(21) S = ( U + 1 ) ÷ T min 2 x .

Equation (21) denotes S for spatial planning development, min 2 for maximum landscape programs, T for SEA, U for open space, and x for planning. To enhance a more equitable distribution of economic growth within a particular region than market forces would otherwise generate, spatial planning includes efforts to coordinate and improve the geographical implications of other policy areas.

4 Experimental analysis of environmental landscape design

Environmental analysis refers to examining all of the factors, both internal and external, which affect an organization’s success. It determines whether or not the organization’s stated goals can be met with the current strategy. A site study helps identify and address the property’s particular issues to build a functional and comfortable outdoor living area. Additionally, the site study should incorporate critical aspects of landscape design that should be considered. It is a method in human geography that studies and describes a landscape to determine how humans have affected it. This study is used to put human-landscape interaction into context and aid a plan for the future usage or repair of the landscape.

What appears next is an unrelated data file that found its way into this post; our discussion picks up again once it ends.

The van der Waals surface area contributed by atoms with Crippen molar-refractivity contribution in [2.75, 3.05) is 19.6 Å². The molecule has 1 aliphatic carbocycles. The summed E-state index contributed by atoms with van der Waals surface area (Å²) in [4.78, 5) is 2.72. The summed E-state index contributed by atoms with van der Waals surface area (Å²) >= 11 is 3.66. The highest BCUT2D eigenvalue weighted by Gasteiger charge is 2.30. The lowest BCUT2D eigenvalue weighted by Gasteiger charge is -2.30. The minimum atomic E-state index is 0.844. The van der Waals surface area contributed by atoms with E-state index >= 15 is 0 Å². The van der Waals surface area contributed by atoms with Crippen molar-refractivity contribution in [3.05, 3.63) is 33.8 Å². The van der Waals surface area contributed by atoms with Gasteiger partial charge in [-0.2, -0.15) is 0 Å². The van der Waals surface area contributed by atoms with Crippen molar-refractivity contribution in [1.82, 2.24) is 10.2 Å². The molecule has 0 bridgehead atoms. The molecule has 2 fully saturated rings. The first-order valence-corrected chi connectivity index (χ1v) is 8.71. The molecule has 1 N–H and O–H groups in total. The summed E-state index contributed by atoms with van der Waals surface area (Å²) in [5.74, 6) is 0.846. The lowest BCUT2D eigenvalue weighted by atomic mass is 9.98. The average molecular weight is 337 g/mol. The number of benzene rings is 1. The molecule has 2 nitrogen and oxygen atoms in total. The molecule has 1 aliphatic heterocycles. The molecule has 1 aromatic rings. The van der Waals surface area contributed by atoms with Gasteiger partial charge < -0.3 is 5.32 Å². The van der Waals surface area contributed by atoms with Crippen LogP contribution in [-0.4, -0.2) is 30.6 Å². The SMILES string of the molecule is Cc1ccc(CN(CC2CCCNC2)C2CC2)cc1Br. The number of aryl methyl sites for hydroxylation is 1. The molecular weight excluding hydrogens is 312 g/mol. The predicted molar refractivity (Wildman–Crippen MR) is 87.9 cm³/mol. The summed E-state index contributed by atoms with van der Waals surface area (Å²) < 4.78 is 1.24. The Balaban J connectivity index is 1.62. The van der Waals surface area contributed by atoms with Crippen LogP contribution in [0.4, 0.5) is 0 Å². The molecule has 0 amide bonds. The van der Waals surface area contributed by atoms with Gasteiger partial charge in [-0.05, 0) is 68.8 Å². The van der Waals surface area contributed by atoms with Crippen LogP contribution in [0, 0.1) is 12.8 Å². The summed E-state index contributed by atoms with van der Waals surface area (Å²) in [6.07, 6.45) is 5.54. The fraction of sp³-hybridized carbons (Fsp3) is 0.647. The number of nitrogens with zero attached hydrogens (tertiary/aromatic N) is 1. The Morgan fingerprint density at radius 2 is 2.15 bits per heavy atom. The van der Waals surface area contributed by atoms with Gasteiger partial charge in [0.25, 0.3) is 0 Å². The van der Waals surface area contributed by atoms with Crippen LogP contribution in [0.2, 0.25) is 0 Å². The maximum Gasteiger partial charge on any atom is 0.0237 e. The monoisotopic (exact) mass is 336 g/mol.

4.1 Analysis of landscape-level index

Figure 8 shows that given nature, a broad definition of approach promotes fair and sustainable land use while enhancing efforts to reduce and adapt to climate change within a given region through integrating theory and policy for various land uses. It is a broad definition. Ecological field landscape ecology focuses on the patterns and interactions between groups that make up vast regions. On a landscape at this scale, the distribution of soil types can have significant ecological implications when compared to the other existing methods such as Wireless Internet of Things (WIoT), supply chain network design (SCND), information and communication technology (ICT), virtual reality technology (VRT), and landscape and green space indicators (LGI).

Figure 8 
                  Landscape-level index.
Figure 8

Landscape-level index.

4.2 Distribution of landscape

Figure 9 says landscape design concepts include line, shape, texture, and colors to create harmony, unity, scale, variation, emphasis, and sequence. All these things are linked together – proportion, order, repetition, and unity guide landscape design ideas. Objects in a landscape are referred to as being in proportion to each other by their relative size, and plants and landscapes should be balanced. The organization and harmony of a landscape are two examples of what we mean by the concept of control.

Figure 9 
                  Distribution of landscape.
Figure 9

Distribution of landscape.

4.3 The rationality of landscape